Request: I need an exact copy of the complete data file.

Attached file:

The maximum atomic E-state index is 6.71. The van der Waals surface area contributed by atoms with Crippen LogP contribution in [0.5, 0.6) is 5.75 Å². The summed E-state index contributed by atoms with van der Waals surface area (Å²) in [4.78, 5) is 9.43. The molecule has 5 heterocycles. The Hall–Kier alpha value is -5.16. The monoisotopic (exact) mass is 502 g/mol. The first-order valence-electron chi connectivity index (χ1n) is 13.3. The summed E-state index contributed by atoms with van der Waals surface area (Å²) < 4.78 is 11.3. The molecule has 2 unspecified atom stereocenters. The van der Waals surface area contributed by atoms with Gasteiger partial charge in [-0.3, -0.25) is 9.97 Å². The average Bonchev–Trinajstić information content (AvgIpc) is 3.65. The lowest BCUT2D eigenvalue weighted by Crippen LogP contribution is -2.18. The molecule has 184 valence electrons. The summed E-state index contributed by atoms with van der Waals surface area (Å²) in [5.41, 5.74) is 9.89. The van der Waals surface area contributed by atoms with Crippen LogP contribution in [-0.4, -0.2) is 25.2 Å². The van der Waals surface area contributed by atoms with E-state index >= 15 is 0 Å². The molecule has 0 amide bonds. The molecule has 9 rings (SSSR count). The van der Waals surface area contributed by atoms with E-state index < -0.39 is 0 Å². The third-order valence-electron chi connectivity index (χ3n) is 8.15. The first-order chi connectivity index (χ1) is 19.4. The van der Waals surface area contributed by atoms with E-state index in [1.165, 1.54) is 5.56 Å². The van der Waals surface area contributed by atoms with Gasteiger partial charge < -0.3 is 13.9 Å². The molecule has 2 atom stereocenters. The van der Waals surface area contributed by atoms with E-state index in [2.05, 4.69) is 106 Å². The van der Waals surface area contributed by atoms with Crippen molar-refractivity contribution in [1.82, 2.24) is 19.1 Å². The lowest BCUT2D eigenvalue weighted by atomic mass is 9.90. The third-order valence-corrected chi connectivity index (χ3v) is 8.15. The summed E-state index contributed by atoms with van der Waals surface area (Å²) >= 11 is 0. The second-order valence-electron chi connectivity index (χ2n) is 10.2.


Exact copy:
The maximum atomic E-state index is 6.71. The van der Waals surface area contributed by atoms with Crippen LogP contribution in [0.5, 0.6) is 5.75 Å². The summed E-state index contributed by atoms with van der Waals surface area (Å²) in [4.78, 5) is 9.43. The molecule has 5 heterocycles. The Hall–Kier alpha value is -5.16. The monoisotopic (exact) mass is 502 g/mol. The first-order valence-electron chi connectivity index (χ1n) is 13.3. The summed E-state index contributed by atoms with van der Waals surface area (Å²) < 4.78 is 11.3. The molecule has 2 unspecified atom stereocenters. The van der Waals surface area contributed by atoms with Gasteiger partial charge in [-0.3, -0.25) is 9.97 Å². The average Bonchev–Trinajstić information content (AvgIpc) is 3.65. The lowest BCUT2D eigenvalue weighted by Crippen LogP contribution is -2.18. The molecule has 184 valence electrons. The summed E-state index contributed by atoms with van der Waals surface area (Å²) in [5.41, 5.74) is 9.89. The van der Waals surface area contributed by atoms with Crippen LogP contribution in [-0.4, -0.2) is 25.2 Å². The van der Waals surface area contributed by atoms with E-state index >= 15 is 0 Å². The molecule has 0 amide bonds. The molecule has 9 rings (SSSR count). The van der Waals surface area contributed by atoms with E-state index < -0.39 is 0 Å². The third-order valence-electron chi connectivity index (χ3n) is 8.15. The first-order chi connectivity index (χ1) is 19.4. The van der Waals surface area contributed by atoms with E-state index in [1.165, 1.54) is 5.56 Å². The van der Waals surface area contributed by atoms with Gasteiger partial charge < -0.3 is 13.9 Å². The molecule has 2 atom stereocenters. The van der Waals surface area contributed by atoms with E-state index in [2.05, 4.69) is 106 Å². The van der Waals surface area contributed by atoms with Crippen molar-refractivity contribution in [1.82, 2.24) is 19.1 Å². The lowest BCUT2D eigenvalue weighted by atomic mass is 9.90. The third-order valence-corrected chi connectivity index (χ3v) is 8.15. The summed E-state index contributed by atoms with van der Waals surface area (Å²) >= 11 is 0. The second-order valence-electron chi connectivity index (χ2n) is 10.2.